Authentic voices. Remarkable stories. AOL On Originals showcase the passions that make the world a more interesting place.
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In this space video learn how the Hubble Space Telescope, which is the most amazing machines in orbit right now, works.
Tags:How the Hubble Space Telescope Works,astronomical telescopes,astronomy,nasal telescope,space telescope,watchmojo,astronauts,astronomy video,atmosphere,cassegrain reflector,earth,edwin hubble,hubble space telescope,infrared light,nasa,orbit,space science,ultraviolet light,universe
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Rebecca bracken: Since 1980, this telescope has been providing us with spectacular images of space. Hi! I'm Rebecca Bracken and welcome to Watchmojo.com. Today, we'll be learning how the Hubble Space Telescope works.
Hubble Telescope is the only telescope that was designed to be serviced in space by astronauts. It is named after Edwin Hubble, the astronomer who originally discovered the universe is expanding. The Hubble makes an orbit around the earth every 96 or 97 minutes. At this speed, you could travel across the United States in about 10 minutes. The Hubble is about the size of a large tractor-trailer truck. The telescope orbits 366 miles or 589 kilometers above the earth outside of its atmosphere.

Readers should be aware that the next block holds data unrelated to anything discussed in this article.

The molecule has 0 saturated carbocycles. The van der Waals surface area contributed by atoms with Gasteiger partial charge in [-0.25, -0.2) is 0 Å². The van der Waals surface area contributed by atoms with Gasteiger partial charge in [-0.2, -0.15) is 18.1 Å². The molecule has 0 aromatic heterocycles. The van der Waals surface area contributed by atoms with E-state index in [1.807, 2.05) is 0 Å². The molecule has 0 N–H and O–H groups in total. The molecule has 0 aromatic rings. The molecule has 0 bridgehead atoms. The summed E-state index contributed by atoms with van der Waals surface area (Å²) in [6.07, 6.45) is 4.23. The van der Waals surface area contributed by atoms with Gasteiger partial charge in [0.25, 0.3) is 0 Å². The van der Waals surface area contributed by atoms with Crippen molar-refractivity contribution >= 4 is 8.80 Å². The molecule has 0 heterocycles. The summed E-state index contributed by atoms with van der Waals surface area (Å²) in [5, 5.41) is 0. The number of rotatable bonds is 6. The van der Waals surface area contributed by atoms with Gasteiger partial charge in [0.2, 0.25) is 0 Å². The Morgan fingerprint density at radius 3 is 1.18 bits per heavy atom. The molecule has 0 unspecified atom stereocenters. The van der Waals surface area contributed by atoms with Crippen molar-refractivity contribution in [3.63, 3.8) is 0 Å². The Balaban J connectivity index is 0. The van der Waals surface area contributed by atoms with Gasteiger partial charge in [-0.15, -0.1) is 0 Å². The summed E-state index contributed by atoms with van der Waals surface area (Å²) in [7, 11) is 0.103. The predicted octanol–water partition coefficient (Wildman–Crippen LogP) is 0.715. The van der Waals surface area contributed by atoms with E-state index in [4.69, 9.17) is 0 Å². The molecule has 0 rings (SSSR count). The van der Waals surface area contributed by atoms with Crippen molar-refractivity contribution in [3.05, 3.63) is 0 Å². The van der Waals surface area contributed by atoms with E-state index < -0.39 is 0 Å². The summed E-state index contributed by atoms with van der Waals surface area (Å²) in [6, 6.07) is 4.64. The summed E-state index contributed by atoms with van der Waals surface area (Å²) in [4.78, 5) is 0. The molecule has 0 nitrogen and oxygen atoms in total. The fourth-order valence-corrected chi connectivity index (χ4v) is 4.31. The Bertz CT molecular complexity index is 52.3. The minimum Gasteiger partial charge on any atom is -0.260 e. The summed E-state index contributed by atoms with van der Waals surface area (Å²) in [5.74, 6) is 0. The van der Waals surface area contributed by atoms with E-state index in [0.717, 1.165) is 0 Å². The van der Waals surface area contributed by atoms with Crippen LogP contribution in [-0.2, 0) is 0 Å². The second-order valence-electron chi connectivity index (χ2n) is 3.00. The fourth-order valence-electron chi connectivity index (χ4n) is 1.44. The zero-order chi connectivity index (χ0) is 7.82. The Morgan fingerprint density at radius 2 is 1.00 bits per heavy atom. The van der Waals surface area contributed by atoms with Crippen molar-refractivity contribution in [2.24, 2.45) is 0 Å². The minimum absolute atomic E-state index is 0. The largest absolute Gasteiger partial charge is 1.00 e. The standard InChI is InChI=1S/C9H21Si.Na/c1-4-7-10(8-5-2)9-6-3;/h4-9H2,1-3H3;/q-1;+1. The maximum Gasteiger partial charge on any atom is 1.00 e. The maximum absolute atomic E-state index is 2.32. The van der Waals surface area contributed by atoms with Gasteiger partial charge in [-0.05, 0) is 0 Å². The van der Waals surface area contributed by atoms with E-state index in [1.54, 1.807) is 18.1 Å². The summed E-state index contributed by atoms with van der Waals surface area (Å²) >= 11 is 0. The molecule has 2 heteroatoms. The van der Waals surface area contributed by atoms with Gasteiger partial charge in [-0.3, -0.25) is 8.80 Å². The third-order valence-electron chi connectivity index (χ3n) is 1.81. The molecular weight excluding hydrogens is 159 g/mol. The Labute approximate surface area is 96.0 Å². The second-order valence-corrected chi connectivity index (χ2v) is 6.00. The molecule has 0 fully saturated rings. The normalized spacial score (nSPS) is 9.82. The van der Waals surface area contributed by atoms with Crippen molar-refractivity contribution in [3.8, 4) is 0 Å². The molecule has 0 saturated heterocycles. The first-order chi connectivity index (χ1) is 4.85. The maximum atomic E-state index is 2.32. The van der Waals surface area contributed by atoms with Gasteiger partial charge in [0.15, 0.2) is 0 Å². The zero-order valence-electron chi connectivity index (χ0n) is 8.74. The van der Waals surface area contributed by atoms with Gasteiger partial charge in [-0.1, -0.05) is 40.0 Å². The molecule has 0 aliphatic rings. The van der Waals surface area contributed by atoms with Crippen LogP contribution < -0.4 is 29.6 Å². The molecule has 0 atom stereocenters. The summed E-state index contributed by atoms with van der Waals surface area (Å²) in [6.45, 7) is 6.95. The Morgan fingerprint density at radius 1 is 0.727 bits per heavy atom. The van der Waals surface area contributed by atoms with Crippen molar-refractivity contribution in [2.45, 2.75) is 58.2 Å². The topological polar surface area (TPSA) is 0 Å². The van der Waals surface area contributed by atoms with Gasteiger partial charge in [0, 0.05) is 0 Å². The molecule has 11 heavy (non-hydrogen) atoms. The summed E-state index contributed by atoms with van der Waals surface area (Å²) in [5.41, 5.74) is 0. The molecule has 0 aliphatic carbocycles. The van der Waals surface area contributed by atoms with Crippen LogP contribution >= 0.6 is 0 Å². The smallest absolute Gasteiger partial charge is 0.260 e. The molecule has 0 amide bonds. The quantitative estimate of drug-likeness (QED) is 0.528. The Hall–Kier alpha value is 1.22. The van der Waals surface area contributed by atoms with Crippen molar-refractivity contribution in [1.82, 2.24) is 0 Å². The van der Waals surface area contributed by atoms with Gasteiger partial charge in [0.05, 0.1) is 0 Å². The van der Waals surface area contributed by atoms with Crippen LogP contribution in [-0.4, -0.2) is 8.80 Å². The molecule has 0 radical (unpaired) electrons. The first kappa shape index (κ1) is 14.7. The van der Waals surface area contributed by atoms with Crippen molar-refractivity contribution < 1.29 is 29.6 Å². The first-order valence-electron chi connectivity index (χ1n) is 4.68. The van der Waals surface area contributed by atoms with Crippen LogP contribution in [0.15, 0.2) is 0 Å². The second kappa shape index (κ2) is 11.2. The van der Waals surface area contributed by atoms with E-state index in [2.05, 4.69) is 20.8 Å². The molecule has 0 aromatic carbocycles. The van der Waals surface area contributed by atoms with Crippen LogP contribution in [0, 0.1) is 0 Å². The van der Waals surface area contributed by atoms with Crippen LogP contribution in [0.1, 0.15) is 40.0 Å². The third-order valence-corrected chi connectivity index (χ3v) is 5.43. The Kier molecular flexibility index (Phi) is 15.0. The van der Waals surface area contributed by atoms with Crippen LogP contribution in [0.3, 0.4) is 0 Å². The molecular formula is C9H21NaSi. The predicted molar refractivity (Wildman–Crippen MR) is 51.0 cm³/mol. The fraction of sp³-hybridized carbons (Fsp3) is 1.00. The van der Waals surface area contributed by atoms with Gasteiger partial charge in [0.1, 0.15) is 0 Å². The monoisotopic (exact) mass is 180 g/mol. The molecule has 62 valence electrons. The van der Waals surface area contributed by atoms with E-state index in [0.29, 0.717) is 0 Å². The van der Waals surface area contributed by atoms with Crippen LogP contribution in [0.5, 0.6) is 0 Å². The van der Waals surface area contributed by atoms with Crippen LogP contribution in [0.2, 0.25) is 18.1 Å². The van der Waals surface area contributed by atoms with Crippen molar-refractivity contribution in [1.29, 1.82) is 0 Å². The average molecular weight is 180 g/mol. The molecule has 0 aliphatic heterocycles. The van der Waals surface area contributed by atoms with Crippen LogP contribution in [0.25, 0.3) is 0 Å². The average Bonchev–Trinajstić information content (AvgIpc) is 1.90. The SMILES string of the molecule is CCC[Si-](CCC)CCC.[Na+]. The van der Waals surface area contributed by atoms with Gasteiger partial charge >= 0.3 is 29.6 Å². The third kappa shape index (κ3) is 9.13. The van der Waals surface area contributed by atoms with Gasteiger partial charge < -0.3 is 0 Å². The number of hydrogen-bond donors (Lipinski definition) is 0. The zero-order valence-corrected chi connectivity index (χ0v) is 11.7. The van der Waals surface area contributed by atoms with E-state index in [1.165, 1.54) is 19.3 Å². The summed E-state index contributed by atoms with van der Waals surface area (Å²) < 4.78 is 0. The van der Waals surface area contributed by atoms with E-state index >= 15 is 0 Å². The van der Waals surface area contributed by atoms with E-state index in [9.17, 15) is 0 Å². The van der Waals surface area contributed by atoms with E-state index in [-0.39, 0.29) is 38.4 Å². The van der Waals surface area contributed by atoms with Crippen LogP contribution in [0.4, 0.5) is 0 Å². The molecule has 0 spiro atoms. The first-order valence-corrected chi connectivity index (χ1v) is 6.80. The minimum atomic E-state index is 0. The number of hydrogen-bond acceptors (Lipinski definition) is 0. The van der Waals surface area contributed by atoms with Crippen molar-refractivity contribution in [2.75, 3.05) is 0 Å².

The Hubble's position makes it possible for the telescope to provide views of the universe, the greatly have do anything possible from ground based telescopes. A space telescope is also able to absorb ultraviolet and infrared light, which are strongly absorbed by the atmosphere.
The Hubble is a Cassegrain reflector. This type of telescope features a set of two mirrors, one convex and one concave. Light enters the telescope and travels to the primary concave mirror. The light bounces from the primary surface to the secondary convex mirror. From here, the secondary mirror focuses the light through a hole in the center of the primary mirror, which leads to the Hubble science instruments. Each instruments studies the light in a different way. A telescope's primary objective is not as many people believe to magnify objects. It is to capture more light than as to possible by the naked eye.
It is the size of a telescope's mirror that affects how much light it can collect the bigger, the better. By ground based telescopes standards, the Hubble is not particularly big. Its primary mirror measures 94.5 inches or 2.4 meters in diameter. However, its location outside the atmosphere is what gives the Hubble's images such clarity.